Sci. STKE, 6 September 2005
GLAUCOMA Does Inflammation Contribute to Pigmentary Glaucoma?
In glaucoma, a common cause of blindness, intraocular pressure (IOP) can lead to damage to the optic nerve. Pigmentary glaucoma occurs when pigment shed from the iris pigment epithelium accumulates in and blocks the trabecular meshwork that drains the aqueous humor. Zhou et al. used DBA/2J mice, a model of pigmentary glaucoma, to investigate the role of immune dysfunction in pathogenesis of this disease. Unlike control mice, DBA/2J mice showed an increase in IOP with age, as well as atrophy of the iris and loss of retinal ganglion cells. The authors used quantitative real-time polymerase chain reaction (PCR), reverse transcription PCR, and Western analysis to show increased expression and abundance of interleukin-18 (IL-18, a cytokine implicated in autoimmune and inflammatory diseases) in DBA/2J iris and ciliary body. Immunohistochemistry showed an increase in IL-18 abundance on the anterior chamber side of the iris, whereas enzyme-linked immunosorbent assay revealed an increase in IL-18 abundance in the aqueous humor. IL-18 abundance increased with age, preceding the increase in IOP. Phosphorylation of mitogen-associated protein kinase and translocation to the nucleus of nuclear factor B were increased in the iris and ciliary body, indicating activation of these signaling pathways. DBA/2J animals also showed increased abundance of matrix metalloproteinase-2 and increased expression of genes encoding caspase-8, Fas, FADD, FAP, FAF, and TNFRα (all proteins implicated in apoptosis). Immunofluorescence analysis revealed cells positive for CD69, a marker of lymphocye activation, in the iris and anterior chamber. Thus, the authors suggest that an inflammatory or autoimmune response involving IL-18 may be involved in the pathogenesis of pigmentary glaucoma.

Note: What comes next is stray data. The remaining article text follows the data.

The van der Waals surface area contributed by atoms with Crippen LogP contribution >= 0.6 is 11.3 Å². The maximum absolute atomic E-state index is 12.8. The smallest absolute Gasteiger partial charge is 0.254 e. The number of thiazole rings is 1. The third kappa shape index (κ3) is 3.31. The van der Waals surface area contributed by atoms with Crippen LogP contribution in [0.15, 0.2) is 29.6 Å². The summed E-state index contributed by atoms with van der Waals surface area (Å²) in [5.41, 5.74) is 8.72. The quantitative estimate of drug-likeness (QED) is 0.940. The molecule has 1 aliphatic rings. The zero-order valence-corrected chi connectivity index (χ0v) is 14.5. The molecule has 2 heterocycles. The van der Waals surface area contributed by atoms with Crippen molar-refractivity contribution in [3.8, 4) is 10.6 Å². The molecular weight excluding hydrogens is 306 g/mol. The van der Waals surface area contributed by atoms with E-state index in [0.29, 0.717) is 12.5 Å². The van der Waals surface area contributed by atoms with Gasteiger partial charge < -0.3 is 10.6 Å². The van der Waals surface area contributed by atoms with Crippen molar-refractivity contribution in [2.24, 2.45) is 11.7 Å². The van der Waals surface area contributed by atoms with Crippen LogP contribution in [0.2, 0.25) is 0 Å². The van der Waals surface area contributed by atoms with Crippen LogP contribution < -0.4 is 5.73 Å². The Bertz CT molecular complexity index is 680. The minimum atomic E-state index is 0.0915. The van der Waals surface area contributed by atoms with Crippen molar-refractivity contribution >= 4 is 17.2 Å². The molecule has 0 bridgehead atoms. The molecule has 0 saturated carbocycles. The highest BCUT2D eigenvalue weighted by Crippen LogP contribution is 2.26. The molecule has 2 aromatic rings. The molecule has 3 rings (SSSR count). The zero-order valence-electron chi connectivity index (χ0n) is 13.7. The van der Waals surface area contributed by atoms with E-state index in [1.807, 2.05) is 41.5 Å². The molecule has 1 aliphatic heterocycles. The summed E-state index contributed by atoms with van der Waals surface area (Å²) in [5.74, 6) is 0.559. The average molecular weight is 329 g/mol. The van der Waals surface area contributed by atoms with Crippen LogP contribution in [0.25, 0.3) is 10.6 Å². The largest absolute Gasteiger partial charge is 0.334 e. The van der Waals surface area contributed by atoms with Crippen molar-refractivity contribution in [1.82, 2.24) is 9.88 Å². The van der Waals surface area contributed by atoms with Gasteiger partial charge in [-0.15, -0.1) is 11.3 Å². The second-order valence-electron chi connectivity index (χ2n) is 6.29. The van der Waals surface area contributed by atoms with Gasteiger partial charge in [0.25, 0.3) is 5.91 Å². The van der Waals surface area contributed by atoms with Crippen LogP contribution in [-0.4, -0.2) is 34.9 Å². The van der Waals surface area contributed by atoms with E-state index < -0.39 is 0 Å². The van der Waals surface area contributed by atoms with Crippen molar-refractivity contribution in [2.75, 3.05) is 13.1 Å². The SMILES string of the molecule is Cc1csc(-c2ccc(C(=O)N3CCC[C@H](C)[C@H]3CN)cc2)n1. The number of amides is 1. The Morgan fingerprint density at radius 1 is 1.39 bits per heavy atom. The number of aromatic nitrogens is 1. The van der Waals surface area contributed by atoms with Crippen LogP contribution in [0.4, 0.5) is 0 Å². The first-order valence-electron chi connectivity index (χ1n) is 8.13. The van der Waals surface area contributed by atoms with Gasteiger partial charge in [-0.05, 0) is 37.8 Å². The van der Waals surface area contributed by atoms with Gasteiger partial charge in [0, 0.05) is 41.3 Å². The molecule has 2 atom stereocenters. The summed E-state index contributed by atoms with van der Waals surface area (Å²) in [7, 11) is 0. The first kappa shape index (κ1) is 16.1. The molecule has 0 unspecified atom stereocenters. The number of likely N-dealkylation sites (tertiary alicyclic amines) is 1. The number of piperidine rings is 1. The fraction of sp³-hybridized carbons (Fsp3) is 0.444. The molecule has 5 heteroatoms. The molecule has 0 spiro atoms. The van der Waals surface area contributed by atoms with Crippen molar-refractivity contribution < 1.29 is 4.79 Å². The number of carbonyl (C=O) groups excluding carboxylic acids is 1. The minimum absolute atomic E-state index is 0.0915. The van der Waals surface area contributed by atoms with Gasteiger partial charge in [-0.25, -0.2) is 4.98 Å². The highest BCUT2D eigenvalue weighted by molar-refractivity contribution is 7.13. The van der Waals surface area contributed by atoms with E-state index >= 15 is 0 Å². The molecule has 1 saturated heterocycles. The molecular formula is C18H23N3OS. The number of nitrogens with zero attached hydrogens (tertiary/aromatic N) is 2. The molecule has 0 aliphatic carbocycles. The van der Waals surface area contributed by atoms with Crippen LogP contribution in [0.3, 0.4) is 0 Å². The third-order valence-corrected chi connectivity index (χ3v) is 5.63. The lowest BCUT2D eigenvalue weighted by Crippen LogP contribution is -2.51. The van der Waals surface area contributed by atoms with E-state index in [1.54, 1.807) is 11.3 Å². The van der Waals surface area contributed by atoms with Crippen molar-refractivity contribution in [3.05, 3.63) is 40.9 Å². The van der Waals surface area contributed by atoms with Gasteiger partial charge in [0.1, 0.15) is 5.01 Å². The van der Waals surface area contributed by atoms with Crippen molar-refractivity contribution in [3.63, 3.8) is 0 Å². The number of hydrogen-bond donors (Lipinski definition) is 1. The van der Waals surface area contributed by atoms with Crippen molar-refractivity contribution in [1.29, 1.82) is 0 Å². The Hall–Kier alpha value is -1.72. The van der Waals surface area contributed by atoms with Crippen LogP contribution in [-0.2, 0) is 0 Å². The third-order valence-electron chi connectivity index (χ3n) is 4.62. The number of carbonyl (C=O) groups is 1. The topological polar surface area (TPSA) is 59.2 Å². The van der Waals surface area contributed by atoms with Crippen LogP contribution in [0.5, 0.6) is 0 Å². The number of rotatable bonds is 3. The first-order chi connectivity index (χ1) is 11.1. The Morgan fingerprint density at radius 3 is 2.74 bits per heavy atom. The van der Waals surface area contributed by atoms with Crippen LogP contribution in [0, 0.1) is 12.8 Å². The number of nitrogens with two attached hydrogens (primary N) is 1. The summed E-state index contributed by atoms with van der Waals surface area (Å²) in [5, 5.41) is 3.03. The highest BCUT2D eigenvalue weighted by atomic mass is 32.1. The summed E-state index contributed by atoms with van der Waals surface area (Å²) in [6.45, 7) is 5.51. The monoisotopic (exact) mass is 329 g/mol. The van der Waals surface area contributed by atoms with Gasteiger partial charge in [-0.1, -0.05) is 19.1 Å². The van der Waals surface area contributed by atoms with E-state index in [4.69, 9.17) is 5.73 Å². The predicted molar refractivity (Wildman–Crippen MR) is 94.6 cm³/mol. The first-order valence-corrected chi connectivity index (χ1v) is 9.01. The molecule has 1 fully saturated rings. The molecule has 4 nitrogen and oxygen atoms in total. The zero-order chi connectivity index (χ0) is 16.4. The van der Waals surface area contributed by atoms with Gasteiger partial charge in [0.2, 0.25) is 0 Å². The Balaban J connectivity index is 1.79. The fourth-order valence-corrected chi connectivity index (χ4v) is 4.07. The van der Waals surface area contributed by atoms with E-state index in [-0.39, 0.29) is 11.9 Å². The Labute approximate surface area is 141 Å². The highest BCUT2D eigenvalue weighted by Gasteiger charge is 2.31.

Citation: Does Inflammation Contribute to Pigmentary Glaucoma? Sci. STKE 2005, tw323 (2005).
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